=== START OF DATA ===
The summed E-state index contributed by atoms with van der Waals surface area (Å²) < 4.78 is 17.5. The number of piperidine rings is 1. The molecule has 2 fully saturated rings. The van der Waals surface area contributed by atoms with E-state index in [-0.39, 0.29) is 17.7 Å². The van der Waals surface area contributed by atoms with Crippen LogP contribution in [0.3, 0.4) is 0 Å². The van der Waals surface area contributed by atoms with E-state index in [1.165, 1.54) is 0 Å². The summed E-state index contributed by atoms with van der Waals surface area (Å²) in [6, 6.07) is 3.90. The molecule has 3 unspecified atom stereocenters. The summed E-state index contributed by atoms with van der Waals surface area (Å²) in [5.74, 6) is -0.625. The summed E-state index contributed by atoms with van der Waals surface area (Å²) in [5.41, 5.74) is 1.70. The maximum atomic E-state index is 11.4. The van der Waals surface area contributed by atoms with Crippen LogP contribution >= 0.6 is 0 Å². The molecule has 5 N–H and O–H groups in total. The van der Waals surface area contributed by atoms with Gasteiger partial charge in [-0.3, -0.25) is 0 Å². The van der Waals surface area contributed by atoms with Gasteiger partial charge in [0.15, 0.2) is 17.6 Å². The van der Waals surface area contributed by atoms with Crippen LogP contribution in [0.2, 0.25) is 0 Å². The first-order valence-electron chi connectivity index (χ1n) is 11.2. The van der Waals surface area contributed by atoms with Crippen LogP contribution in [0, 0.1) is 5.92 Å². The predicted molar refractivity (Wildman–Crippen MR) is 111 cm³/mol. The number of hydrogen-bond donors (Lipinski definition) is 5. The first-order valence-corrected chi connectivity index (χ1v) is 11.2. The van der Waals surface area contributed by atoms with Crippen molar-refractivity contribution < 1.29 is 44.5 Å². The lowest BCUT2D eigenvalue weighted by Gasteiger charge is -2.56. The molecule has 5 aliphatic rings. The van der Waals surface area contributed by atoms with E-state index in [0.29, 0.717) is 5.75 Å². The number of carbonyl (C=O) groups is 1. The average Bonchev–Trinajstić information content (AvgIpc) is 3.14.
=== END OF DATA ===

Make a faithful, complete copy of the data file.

The summed E-state index contributed by atoms with van der Waals surface area (Å²) < 4.78 is 17.5. The number of piperidine rings is 1. The molecule has 2 fully saturated rings. The van der Waals surface area contributed by atoms with E-state index in [-0.39, 0.29) is 17.7 Å². The van der Waals surface area contributed by atoms with Crippen LogP contribution in [0.3, 0.4) is 0 Å². The van der Waals surface area contributed by atoms with E-state index in [1.165, 1.54) is 0 Å². The summed E-state index contributed by atoms with van der Waals surface area (Å²) in [6, 6.07) is 3.90. The molecule has 3 unspecified atom stereocenters. The summed E-state index contributed by atoms with van der Waals surface area (Å²) in [5.74, 6) is -0.625. The summed E-state index contributed by atoms with van der Waals surface area (Å²) in [5.41, 5.74) is 1.70. The maximum atomic E-state index is 11.4. The van der Waals surface area contributed by atoms with Crippen LogP contribution >= 0.6 is 0 Å². The molecule has 5 N–H and O–H groups in total. The van der Waals surface area contributed by atoms with Gasteiger partial charge in [-0.3, -0.25) is 0 Å². The van der Waals surface area contributed by atoms with Gasteiger partial charge in [0.15, 0.2) is 17.6 Å². The van der Waals surface area contributed by atoms with Crippen LogP contribution in [0.2, 0.25) is 0 Å². The first-order valence-electron chi connectivity index (χ1n) is 11.2. The van der Waals surface area contributed by atoms with Crippen LogP contribution in [0, 0.1) is 5.92 Å². The predicted molar refractivity (Wildman–Crippen MR) is 111 cm³/mol. The number of hydrogen-bond donors (Lipinski definition) is 5. The first-order valence-corrected chi connectivity index (χ1v) is 11.2. The van der Waals surface area contributed by atoms with Crippen molar-refractivity contribution < 1.29 is 44.5 Å². The lowest BCUT2D eigenvalue weighted by Gasteiger charge is -2.56. The molecule has 5 aliphatic rings. The van der Waals surface area contributed by atoms with E-state index in [0.29, 0.717) is 5.75 Å². The number of carbonyl (C=O) groups is 1. The average Bonchev–Trinajstić information content (AvgIpc) is 3.14.